Min Seock DO,Ki-Baek NAM and Jeong-Chil YOO.Distribution and Movement Tendencies of Short-Tailed Viper Snakes (Gloydius saxatilis) by Altitude[J].Asian Herpetological Reserch(AHR),2017,(1):39-47.[doi:10.16373/j.cnki.ahr.160126]
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Distribution and Movement Tendencies of Short-Tailed Viper Snakes (Gloydius saxatilis) by Altitude
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Asian Herpetological Research[ISSN:2095-0357/CN:51-1735/Q]

Issue:
2017 VoI. No.1
Page:
39-47
Research Field:
Publishing date:
2017-03-25

Info

Title:
Distribution and Movement Tendencies of Short-Tailed Viper Snakes (Gloydius saxatilis) by Altitude
Author(s):
Min Seock DO# Ki-Baek NAM# and Jeong-Chil YOO*
Department of Biology, Kyung Hee University, Seoul 130-701, Republic of Korea
Keywords:
altitudinal preference translocation radio-tracking Viperidae South Korea
PACS:
-
DOI:
10.16373/j.cnki.ahr.160126
Abstract:
The distribution pattern of reptiles in mountainous regions is generally related to altitude. The distribution of viperine species can be limited by elevation. Short-tailed viper snakes (Gloydius saxatilis) of South Korea are found mostly in high elevation mountainous areas, but few studies have evaluated how their distribution relates to elevation gradient. This study was conducted from 2012 to 2013 to investigate the altitudinal distribution of short-tailed viper snakes in mountainous areas and to discover their movement patterns in Cheon-ma Mountain County Park in South Korea. A translocation method utilizing radio-tracking technology was employed to confirm whether their distribution was influenced by altitude. The results showed that most short-tailed vipers were observed in middle and high altitude areas (from 400 m to 800 m), but none were observed in low altitude areas (from 200 m to 400 m). According to the results of the translocation and tracking experiments, the individuals of the translocated group showed a significantly broader home range than those of the control group. In addition, all individuals of the translocated group moved vertically, while most of the control group moved horizontally. Therefore, all translocated individuals tended to move back toward their original habitat, a high elevation area. Consequently, we concluded that the distribution of short-tailed viper snakes was limited by altitude.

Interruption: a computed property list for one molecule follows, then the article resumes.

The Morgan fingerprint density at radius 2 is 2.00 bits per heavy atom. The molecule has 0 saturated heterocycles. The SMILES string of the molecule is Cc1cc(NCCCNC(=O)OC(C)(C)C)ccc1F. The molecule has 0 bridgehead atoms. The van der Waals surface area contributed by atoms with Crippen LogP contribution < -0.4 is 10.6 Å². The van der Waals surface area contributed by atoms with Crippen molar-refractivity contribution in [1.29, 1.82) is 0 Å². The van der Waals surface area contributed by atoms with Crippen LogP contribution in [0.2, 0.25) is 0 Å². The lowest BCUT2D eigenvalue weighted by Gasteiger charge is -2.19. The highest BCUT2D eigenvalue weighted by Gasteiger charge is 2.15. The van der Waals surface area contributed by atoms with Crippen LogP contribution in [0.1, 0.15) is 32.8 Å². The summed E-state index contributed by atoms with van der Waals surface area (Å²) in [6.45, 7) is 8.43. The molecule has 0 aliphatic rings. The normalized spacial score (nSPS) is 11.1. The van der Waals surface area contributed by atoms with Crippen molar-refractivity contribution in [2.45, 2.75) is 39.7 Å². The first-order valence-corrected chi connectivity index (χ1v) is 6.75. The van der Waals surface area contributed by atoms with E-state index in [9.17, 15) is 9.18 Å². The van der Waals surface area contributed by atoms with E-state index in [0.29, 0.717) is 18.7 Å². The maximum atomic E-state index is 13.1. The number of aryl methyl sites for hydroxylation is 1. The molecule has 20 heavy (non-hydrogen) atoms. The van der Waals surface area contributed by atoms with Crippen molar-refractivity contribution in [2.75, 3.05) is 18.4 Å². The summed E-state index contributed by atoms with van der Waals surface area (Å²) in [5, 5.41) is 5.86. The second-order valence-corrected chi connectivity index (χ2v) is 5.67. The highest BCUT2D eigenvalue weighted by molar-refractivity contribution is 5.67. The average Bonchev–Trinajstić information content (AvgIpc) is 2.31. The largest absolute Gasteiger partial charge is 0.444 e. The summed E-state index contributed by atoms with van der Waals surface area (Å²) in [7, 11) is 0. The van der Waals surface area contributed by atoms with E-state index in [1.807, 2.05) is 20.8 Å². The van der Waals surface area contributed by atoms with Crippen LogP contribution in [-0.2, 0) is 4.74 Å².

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Last Update: 2017-03-25